A Life for Rent:  Vulpine Poetry

In creating my story, I've run into the need for some poetry. Since I'm not a poet, this is kind of a big deal for me.

At the beginning of December I set writing the novel aside to work on a short story for a writing contest. My plan is to take an incident from the novel and spin it into a complete story. The theme of the contest is apples, and apples have found their way into the novel as well. This explains why apples appear in several of these poems. I wrote all these with the idea that I'd pick out one or two to use in the short story and save the rest (if they're usable) for the novel.

My main character is a genetically engineered (or "uplifted") fox. He's the teller of these nursery rhymes and poetry. Thus, these are examples of vulpine (fox) poetry. It helps if you imagine he learned these while sitting on his mother's lap.

Nursery Rhymes

In the novel, my fox interacts with some human children: a six-year-old boy and a newborn. The purpose is to show my character's strong fathering instinct and his desire for kits (babies) of his own. Naturally, he will tell the baby some of these nursery rhymes while holding her.

Mother's Love

Mouse tart,
Apple pie,
A mother's love,
A little kit's sigh.

My very first original nursery rhyme! In the short story, my fox is thinking about family and his childhood—how his family made him feel safe and loved. He recalls this nursery rhyme. The scene, and this nursery rhyme, will probably find their way into the novel.

Bunny Beware!

Father's at the hedgerow,
Bunny don't you peep.
Kit needs a rabbit skin,
To help her fall asleep.

This is the second nursery rhyme I've written. It's interesting that the fox warns the bunny to keep quiet and save his own skin. The idea that inspired me was Baby Bunting:

Bye, bye baby bunting,
Daddy's gone a hunting.
To get a little rabbit skin
To wrap his baby bunting in.

Long ago in human history, hunting was a part of everyday life for nearly everyone. I envision that there will still be enough wildness in my foxes that a century from now, hunting will be a very big part of their lives too.

Daddy Comes Home

You shall have an apple.
You shall have a comb.
You shall have a little mouse.
When daddy comes home.

I'm rather proud of that one. It's the third nursery rhyme I'd written. It also ties nicely into the natural fox family life where the father will bring tidbits to the kits to either eat or play with.

Hush Little Kit

Hush little kit now don't you cry,
Momma's gonna bake you an apple pie.
Daddy gives a little mouse, it goes "squeek,"
Hush little kit now don't you peep.

Hush little kit now don't you cry,
Daddy caught for you a dragonfly.
Momma's gonna rock till you fall 'sleep,
Hush little kit now don't you peep.

This is a song my fox sings to the newborn. I suppose I could add more verses, but I'm not terribly fond of large blocks of poetry in novels so I'll be keeping this short. If I were to add more verses they would go in the middle.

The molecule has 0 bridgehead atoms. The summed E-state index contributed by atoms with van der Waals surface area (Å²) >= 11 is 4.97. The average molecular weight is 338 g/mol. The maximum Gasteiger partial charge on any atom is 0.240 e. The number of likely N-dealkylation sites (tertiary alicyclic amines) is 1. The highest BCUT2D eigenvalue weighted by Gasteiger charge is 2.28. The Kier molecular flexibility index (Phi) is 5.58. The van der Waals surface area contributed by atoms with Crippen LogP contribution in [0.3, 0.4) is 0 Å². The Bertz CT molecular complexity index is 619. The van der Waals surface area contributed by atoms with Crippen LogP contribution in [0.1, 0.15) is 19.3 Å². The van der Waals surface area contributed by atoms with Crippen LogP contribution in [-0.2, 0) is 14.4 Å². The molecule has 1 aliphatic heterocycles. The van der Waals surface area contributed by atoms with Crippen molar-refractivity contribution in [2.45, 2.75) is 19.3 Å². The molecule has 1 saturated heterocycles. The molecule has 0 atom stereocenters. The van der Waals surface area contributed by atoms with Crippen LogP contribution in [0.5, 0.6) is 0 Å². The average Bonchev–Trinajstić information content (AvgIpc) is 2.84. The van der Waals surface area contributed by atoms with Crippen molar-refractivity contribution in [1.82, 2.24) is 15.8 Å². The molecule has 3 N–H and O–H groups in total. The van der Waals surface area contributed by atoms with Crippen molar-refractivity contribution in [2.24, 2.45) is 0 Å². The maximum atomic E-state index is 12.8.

Foolish Squirrels

Three little squirrels playin' in a tree,
Teasin' Mr. Fox, "Can't catch me."
Along comes Mr. Fox, quiet as can be…
SNAP!

Two little squirrels playin' in a tree, etc.

No little squirrels playin' in a tree,
Where's Mr. Fox…?
Having tea… With a honey bee.

This is the nursery rhyme my fox tells the six-year-old, complete with snapping his jaws shut with a loud "Clomp!" at the appropriate time. This gets the little boy to giggling. Obviously this is a direct takeoff on the monkeys and crocodiles nursery rhyme.

Short Poems

Selecting a Mate

The foxes' sponsor wanted to preserve as much of the wild fox traits as possible and only genetically modify the minimum necessary to make these uplifted foxes useful. So certain characteristics and behaviors remain. The most important ones for the story are: they only have one heat-cycle per year (in the wintertime), and the male will wander until he finds a suitable mate.

With a non-existent sex drive nine months out of the year, foxes know a relationship built on sexual combustibility cannot survive. Therefore all fox children are taught this as they grow:

First a shared vision
Blooms into friendship;
Next comes passion,
Then family with kits.

Note the contrast with the human version, which was my inspiration:

First comes love,
Then comes marriage,
Then comes baby
In a baby carriage.

The shared vision is when a dog-fox and a vixen share the same interests, goals, and dreams—they have a common ground to build a partnership upon. This, and the time they spend together will lead to friendship. When the bond of shared dreams and friendship combines with hormones come late fall and early winter, passion is ignited. Finally, they form a union and start a family. It's shared vision and friendship that holds the pair together throughout the year.

Because of the importance of the last word of each line, I found this little poem a challenge to write. It doesn't quite rhyme and the meter is off a bit, but the idea is well expressed. This appears in both short story and novel. The idea contained in the poem is the central reason why my poor fox has been a wandering bachelor for so long.

Where'r I Roam

North, south, east, or west
Where'r I roam, home is best.

This is hardly original. It exists in many variations and this is my version. This could find its way into the novel. My fox longs for a home of his own.

I Want a House

I want a house to call my own.
With family and friends to make it home.

This is a variation on a common idea. Again, it expresses my fox's desire for a home of his own.